- About WIP
- Participating Entities
- Animas-La Plata Water Conservancy District
- City of Durango Utility Commission
- Colorado Water Resources and Power Development Authority
- Dolores Conservation District
- Dolores Water Conservancy District
- Empire Electric Association
- Florida Water Conservancy District
- La Plata Archuleta Water District
- La Plata Electric Association
- La Plata Water Conservancy District
- La Plata West Water Authority
- Mancos Conservation District
- Mancos Water Conservancy District
- Montezuma Valley Irrigation Company
- Pagosa Area Water and Sanitation District (PAWSD)
- Pine River Irrigation District
- San Juan Water Conservancy District
- Southwestern Water Conservation District
- Town of Silverton
- Town of Telluride
- Regional Water Projects
- Animas-La Plata Project (Lake Nighthorse)
- Animas River Stakeholders
- Cloud Seeding Program
- Dolores Project (McPhee Reservoir)
- Dry Gulch Reservoir (Pending)
- Florida Project (Lemon Reservoir)
- Mancos Project (Jackson Gulch Reservoir)
- Long Hollow Reservoir
- Pine River Project (Vallecito Reservoir)
- Rio Blanco Restoration Project
- River Protection Work Group
- Water Information
- Contact WIP
Witnesses presented a bleak picture of the impact of ongoing drought in the West during a Senate hearing Tuesday, but there were a few rays of hope. First the bad news:
•Seventy-five percent of land in the 11 westernmost states are facing abnormally dry to exceptional drought conditions, according to the U.S. Drought Monitor.
May 27, 2015--Holy crop, how federal dollars are financing the water crisis in the West (ProPublica)
The water shortages that have brought California, Arizona and other Western states to the edge of an environmental cliff have been attributed to a historic climate event — a dry spell that experts worry could be the worst in 1,000 years.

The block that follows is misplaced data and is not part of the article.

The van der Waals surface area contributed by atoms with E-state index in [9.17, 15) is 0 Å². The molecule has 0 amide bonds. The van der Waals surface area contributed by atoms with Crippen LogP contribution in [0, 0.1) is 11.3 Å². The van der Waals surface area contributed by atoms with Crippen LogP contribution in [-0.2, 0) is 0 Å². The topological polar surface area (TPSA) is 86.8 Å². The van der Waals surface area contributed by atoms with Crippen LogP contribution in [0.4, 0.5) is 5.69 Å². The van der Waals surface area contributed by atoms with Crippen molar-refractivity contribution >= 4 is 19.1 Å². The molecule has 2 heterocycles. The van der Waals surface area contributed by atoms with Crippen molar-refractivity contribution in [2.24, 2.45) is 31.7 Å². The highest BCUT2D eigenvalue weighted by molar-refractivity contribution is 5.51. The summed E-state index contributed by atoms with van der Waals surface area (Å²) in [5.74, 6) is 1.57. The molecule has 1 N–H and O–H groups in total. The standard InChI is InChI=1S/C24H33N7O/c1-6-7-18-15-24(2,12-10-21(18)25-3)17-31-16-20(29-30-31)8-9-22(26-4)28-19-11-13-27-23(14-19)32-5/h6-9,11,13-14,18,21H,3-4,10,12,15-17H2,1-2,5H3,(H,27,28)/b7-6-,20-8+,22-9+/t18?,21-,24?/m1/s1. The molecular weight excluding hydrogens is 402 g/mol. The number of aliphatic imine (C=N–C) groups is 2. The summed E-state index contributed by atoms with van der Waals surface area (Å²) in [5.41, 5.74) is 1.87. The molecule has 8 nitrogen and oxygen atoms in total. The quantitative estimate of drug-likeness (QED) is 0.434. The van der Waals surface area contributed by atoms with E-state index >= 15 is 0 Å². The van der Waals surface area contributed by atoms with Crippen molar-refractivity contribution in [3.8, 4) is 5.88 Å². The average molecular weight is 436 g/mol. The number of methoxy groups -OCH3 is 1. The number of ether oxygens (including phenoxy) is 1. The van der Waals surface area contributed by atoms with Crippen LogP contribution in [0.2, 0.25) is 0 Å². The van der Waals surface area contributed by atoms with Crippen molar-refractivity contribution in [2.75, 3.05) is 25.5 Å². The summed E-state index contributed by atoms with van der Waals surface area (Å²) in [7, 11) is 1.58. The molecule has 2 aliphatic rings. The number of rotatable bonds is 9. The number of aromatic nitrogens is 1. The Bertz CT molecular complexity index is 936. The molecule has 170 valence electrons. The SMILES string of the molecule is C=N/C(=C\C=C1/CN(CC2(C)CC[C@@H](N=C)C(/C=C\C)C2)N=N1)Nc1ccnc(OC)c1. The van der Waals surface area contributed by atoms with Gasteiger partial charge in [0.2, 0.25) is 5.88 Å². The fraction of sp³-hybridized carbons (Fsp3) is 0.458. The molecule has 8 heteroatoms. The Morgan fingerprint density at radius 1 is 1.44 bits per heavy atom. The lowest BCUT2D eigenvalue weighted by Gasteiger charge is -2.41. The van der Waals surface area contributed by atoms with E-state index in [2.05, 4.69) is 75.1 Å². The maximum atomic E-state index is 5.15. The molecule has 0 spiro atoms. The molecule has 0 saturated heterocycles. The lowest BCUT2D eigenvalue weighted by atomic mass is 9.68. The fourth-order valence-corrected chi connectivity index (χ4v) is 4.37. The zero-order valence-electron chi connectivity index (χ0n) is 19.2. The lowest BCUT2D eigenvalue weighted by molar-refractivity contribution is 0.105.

Former Las Vegas water boss Patricia Mulroy made numerous deals to keep water flowing from Lake Mead to her city and installed two water intakes deep in the reservoir.
A recent article published in Local Environment highlights the widening gap of inequality between the wealthy and the poor of California, specifically in relation to the State's current drought. The authors, Stephanie Pincetl and Terri Hogue, discuss what has caused these inequalities to expand -- the outdated and unsupervised water regulations still currently used,
May showers are bringing a respite for Colorado River water managers worried about keeping enough water in Lake Powell to generate electricity. “This May has really been a miracle in Colorado,” said Eric Kuhn, general manager of the Colorado River Water Conservation District, Thursday at the Mesa County State of the Rivers discussion at the Avalon Theatre in Grand Junction.
Faced with the increasing likelihood that the state will significantly cut their water allotment as a way to deal with the punishing drought, farmers in California’s Sacramento and San Joaquin river delta are offering to give up a quarter of the water they have considered guaranteed for more than a century.
Federal water managers released a report Monday projecting that Lake Mead's water levels will fall below a point in January 2017 that would force supply cuts to Arizona and Nevada. The effects could be serious. Arizona's allocation of Colorado River water could be cut 11.4 percent, or by an amount normally used by more than 600,000 homes.
It’s not clear how much more water people in Tucson and other cities can conserve to bail out the drought-stricken Colorado River. At some point, we’ll hit a wall at which more conservation won’t be possible. It will be difficult, if not impossible, for the region to limit the growth that threatens to outrun the water savings achieved by conservation.
What are we going to do once all the water is gone? Thanks to the worst drought in more than 1,000 years, the western third of the country is facing the greatest water crisis that the United States has ever seen. Lake Mead is now the lowest that it has ever been since the Hoover Dam was finished in the 1930s, mandatory water restrictions have already been implemented in the state of
Last week, Starbucks announced that it would stop sourcing and producing its bottled water brand, Ethos Water, in California and shift production from the Golden State to Pennsylvania.